Recent revelations of the National Security Administration's unprecedented collection of individual and social information through the internet have far reaching implications for personal privacy, healthcare, citizenship and national security, and for the definitions of personhood, institutional power and information itself. Individual decisions to make transparent or conceal , participate in or opt out of internet life, while perhaps delusions of control, raise critical questions of ownership, privacy, and the associated emotions of shame and rage associated with violations of personal integrity. We aim to explore contemporary notions of privacy, relationships between individuals and between individuals and institutions that arise through data exchange. We also hope to consider the role of secrets in notions of self, emotion, and reason, as well as the tensions between secrecy and transparency in protecting, exploiting, or undoing the individual and her freedoms.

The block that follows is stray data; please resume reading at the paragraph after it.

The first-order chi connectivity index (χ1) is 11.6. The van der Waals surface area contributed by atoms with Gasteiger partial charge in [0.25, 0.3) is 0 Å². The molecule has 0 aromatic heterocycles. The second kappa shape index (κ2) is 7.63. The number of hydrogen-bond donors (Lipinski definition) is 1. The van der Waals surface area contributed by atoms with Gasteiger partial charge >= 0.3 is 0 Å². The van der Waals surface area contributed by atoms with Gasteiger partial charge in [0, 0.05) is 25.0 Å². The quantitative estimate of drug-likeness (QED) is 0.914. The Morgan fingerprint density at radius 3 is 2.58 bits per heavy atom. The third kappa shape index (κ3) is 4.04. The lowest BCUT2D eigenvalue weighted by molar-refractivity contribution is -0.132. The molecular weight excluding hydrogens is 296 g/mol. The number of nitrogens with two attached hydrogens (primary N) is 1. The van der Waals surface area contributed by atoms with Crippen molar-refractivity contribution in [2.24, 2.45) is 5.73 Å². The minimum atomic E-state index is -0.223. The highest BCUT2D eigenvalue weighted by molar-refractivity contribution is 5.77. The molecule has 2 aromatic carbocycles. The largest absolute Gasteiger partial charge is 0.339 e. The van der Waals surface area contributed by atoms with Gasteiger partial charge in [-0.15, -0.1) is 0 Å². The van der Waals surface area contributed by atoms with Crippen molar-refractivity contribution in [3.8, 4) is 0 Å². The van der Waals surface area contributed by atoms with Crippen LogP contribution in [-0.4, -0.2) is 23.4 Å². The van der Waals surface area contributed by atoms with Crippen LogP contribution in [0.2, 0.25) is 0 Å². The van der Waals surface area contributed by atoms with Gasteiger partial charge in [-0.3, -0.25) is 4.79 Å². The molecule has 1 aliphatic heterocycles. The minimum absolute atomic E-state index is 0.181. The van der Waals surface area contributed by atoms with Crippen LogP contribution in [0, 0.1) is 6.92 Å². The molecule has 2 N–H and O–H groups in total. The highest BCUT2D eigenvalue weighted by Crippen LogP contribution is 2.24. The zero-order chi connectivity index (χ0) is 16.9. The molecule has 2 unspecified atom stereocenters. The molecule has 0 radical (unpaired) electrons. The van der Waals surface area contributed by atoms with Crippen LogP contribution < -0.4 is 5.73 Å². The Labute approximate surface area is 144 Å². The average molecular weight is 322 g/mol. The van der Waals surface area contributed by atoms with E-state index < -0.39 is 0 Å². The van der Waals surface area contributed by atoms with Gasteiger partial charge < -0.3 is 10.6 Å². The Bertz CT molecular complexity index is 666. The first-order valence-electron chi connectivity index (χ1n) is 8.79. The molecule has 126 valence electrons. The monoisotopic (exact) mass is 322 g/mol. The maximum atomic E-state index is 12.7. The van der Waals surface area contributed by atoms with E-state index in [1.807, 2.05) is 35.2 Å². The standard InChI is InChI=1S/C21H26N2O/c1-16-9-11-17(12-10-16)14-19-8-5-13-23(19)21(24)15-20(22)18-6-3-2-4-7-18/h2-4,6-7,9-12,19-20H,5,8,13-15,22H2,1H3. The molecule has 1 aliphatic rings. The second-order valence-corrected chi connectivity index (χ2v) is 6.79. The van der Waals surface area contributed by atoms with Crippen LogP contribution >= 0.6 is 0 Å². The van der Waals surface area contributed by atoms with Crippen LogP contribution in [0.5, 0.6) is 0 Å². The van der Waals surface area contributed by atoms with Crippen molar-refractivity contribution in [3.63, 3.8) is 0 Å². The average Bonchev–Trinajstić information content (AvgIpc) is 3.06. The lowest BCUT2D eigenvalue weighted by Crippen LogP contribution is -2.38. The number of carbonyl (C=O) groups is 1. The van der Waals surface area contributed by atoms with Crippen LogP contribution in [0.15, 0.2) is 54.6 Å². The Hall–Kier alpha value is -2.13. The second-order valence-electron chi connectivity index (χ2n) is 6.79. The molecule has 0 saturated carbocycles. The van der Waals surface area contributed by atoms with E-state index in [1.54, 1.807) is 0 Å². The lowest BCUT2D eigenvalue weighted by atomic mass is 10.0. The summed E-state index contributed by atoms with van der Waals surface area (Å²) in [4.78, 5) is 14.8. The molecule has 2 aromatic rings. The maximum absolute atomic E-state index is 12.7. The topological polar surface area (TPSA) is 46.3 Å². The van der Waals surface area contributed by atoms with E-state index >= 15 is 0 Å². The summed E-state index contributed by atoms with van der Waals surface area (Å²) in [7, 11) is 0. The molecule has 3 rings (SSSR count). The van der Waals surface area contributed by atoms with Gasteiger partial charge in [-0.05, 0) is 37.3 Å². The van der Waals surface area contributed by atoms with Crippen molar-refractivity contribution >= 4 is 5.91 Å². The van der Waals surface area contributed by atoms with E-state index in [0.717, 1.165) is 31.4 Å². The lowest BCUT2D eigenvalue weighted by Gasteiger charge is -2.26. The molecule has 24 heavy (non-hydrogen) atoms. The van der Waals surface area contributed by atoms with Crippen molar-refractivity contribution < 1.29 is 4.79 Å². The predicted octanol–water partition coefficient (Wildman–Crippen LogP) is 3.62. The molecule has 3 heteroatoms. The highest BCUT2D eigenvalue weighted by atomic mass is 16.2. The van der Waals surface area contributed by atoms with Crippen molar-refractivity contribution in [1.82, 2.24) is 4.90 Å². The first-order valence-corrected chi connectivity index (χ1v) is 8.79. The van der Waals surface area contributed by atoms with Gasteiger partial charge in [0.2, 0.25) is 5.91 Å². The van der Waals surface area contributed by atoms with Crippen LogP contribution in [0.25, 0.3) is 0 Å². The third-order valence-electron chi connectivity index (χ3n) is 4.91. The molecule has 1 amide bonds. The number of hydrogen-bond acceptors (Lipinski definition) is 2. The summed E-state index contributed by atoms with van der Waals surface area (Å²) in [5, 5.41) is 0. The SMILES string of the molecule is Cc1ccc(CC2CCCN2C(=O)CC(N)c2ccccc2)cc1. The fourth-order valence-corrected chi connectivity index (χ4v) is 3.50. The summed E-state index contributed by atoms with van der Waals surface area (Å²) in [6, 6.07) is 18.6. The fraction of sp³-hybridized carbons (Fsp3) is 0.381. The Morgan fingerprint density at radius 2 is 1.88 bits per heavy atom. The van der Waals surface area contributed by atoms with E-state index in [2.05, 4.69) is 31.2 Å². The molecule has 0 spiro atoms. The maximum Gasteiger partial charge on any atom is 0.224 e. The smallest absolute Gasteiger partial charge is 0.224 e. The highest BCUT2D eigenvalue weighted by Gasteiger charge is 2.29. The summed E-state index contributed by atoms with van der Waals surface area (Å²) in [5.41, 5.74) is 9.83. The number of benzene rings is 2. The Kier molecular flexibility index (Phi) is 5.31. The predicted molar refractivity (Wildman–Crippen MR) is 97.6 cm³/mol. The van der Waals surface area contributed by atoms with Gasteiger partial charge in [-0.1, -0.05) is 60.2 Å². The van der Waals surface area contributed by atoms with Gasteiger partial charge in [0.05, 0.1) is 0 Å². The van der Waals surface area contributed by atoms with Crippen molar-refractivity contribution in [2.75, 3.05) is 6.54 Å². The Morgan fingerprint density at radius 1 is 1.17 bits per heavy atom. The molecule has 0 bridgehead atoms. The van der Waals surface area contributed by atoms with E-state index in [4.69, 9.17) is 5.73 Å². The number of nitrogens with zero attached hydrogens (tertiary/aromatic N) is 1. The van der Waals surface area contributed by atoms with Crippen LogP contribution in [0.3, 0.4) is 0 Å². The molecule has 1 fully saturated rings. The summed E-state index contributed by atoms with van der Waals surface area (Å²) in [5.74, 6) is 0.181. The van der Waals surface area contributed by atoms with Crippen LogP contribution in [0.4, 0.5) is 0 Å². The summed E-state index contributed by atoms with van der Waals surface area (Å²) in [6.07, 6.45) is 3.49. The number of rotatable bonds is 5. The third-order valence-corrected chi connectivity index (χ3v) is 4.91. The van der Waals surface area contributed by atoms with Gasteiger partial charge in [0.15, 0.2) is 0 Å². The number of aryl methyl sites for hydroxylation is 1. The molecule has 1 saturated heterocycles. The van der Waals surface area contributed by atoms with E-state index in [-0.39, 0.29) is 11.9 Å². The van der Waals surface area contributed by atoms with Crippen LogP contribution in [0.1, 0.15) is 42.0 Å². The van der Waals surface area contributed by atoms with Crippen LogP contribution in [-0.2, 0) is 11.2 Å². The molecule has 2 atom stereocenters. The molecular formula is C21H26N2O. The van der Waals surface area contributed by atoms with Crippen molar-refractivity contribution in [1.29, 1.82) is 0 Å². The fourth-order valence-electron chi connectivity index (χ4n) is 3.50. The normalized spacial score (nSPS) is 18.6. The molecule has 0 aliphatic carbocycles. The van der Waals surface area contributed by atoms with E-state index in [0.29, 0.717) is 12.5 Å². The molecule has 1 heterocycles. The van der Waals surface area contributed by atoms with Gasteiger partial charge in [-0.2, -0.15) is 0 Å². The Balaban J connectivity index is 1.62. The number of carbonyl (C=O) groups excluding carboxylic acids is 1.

Participants include Alex Abdo, Jack Z. Bratich, Theodore Jacobs and Michael Lewis.
New York Psychoanalytic Society & Institute
247 East 82nd Street (between 2nd and 3rd Avenues)
The Marianne & Nicholas Young Auditorium